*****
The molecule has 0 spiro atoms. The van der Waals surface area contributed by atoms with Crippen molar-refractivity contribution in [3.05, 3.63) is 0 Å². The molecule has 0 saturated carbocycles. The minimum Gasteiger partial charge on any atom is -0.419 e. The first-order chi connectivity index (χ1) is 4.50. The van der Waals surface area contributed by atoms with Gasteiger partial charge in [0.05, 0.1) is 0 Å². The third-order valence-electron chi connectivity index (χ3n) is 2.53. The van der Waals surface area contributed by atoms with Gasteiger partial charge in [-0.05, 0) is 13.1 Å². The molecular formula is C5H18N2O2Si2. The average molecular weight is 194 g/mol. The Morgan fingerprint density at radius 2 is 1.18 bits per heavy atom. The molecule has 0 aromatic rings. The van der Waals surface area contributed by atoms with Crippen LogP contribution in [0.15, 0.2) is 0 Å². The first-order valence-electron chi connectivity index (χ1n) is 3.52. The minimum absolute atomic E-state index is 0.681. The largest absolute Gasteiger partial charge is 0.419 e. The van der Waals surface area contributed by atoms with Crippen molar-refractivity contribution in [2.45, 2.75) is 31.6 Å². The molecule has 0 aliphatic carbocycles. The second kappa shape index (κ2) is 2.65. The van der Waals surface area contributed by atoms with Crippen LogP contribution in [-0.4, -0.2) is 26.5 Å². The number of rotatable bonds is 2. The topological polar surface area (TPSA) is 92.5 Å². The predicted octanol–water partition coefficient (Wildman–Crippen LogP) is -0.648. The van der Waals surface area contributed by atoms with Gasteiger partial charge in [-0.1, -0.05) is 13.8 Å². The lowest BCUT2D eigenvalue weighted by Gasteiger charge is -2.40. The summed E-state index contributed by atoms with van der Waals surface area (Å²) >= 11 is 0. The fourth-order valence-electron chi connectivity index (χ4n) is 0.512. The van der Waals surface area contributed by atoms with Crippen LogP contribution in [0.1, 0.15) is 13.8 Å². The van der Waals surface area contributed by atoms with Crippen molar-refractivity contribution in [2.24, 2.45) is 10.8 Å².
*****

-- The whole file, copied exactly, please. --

The molecule has 0 spiro atoms. The van der Waals surface area contributed by atoms with Crippen molar-refractivity contribution in [3.05, 3.63) is 0 Å². The molecule has 0 saturated carbocycles. The minimum Gasteiger partial charge on any atom is -0.419 e. The first-order chi connectivity index (χ1) is 4.50. The van der Waals surface area contributed by atoms with Gasteiger partial charge in [0.05, 0.1) is 0 Å². The third-order valence-electron chi connectivity index (χ3n) is 2.53. The van der Waals surface area contributed by atoms with Gasteiger partial charge in [-0.05, 0) is 13.1 Å². The molecular formula is C5H18N2O2Si2. The average molecular weight is 194 g/mol. The Morgan fingerprint density at radius 2 is 1.18 bits per heavy atom. The molecule has 0 aromatic rings. The van der Waals surface area contributed by atoms with Crippen LogP contribution in [0.15, 0.2) is 0 Å². The first-order valence-electron chi connectivity index (χ1n) is 3.52. The minimum absolute atomic E-state index is 0.681. The largest absolute Gasteiger partial charge is 0.419 e. The van der Waals surface area contributed by atoms with Crippen molar-refractivity contribution in [2.45, 2.75) is 31.6 Å². The molecule has 0 aliphatic carbocycles. The second kappa shape index (κ2) is 2.65. The van der Waals surface area contributed by atoms with Crippen LogP contribution in [-0.4, -0.2) is 26.5 Å². The number of rotatable bonds is 2. The topological polar surface area (TPSA) is 92.5 Å². The predicted octanol–water partition coefficient (Wildman–Crippen LogP) is -0.648. The van der Waals surface area contributed by atoms with Gasteiger partial charge in [-0.1, -0.05) is 13.8 Å². The lowest BCUT2D eigenvalue weighted by Gasteiger charge is -2.40. The summed E-state index contributed by atoms with van der Waals surface area (Å²) >= 11 is 0. The fourth-order valence-electron chi connectivity index (χ4n) is 0.512. The van der Waals surface area contributed by atoms with Crippen LogP contribution in [0.1, 0.15) is 13.8 Å². The van der Waals surface area contributed by atoms with Crippen molar-refractivity contribution in [2.24, 2.45) is 10.8 Å².